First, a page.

There is more and more evidence for the positive effects of cannabinoids as effective medicine to treat many cases of chronic pain and other conditions. Medical marijuana, as a chronic pain management tool, can reduce patients’ pain and improve quality of life, without the same serious side effects associated with use of some pharmaceutical pain relievers.

Chronic pain treatment and management are challenging for patients and doctors, however medical marijuana may be able to provide chronic pain relief where many traditional chronic pain medications fall short. Cannabinoids have well-documented pain suppressing properties that make medical marijuana an effective medicine to treat many cases of chronic pain syndrome. In scientific studies, most medical marijuana patients experience pain relief.

The scientific rationale for the use of cannabinoids for pain is clear, as throughout the nervous system, endogenous (naturally occuring) cannabinoids act as “circuit breakers.” They bind to specific receptors in the body, where they block the release of neurotransmitters. Because their receptors are widespread, cannabinoids, whether endogenous, plant-derived, or synthetic, regulate neurotransmission in many circuits, including in pain-producing pathways.  To the extent that neuropathic pain stems from abnormal neuronal activity, it makes sense that cannabinoid receptor (CB) agonists should be analgesic, and their effectiveness has been shown in several studies through various administration methods.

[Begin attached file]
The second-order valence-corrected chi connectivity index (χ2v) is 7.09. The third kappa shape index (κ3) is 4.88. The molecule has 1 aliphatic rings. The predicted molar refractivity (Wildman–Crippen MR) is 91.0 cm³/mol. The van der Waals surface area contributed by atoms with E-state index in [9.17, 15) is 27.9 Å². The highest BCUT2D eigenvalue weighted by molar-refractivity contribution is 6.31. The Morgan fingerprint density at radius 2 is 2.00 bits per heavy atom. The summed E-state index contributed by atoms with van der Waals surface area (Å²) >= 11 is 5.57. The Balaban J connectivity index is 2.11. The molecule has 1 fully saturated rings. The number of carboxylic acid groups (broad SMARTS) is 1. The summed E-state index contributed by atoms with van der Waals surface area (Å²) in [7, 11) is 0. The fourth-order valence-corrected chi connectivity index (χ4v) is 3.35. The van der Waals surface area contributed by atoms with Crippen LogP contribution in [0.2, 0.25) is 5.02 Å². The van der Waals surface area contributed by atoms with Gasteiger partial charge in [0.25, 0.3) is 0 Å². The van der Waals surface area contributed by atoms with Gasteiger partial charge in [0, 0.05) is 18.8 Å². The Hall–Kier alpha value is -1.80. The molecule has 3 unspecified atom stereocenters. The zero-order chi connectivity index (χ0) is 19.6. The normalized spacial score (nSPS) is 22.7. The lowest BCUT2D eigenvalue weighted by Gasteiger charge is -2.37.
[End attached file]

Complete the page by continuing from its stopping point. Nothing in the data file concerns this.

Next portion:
The active ingredients that are most well know are delta9-tetrohydrocannabinol (delta9-THC, or simply THC) and the non-psychoactive cannabidiol, CBD. Prescription cannabinoids have been on the market for decades, starting in 1985 when the US Federal Drug Administration approved a purified THC preparation for the treatment of nausea.

Recommendations can only be made for qualified patients and is only available in certain locations.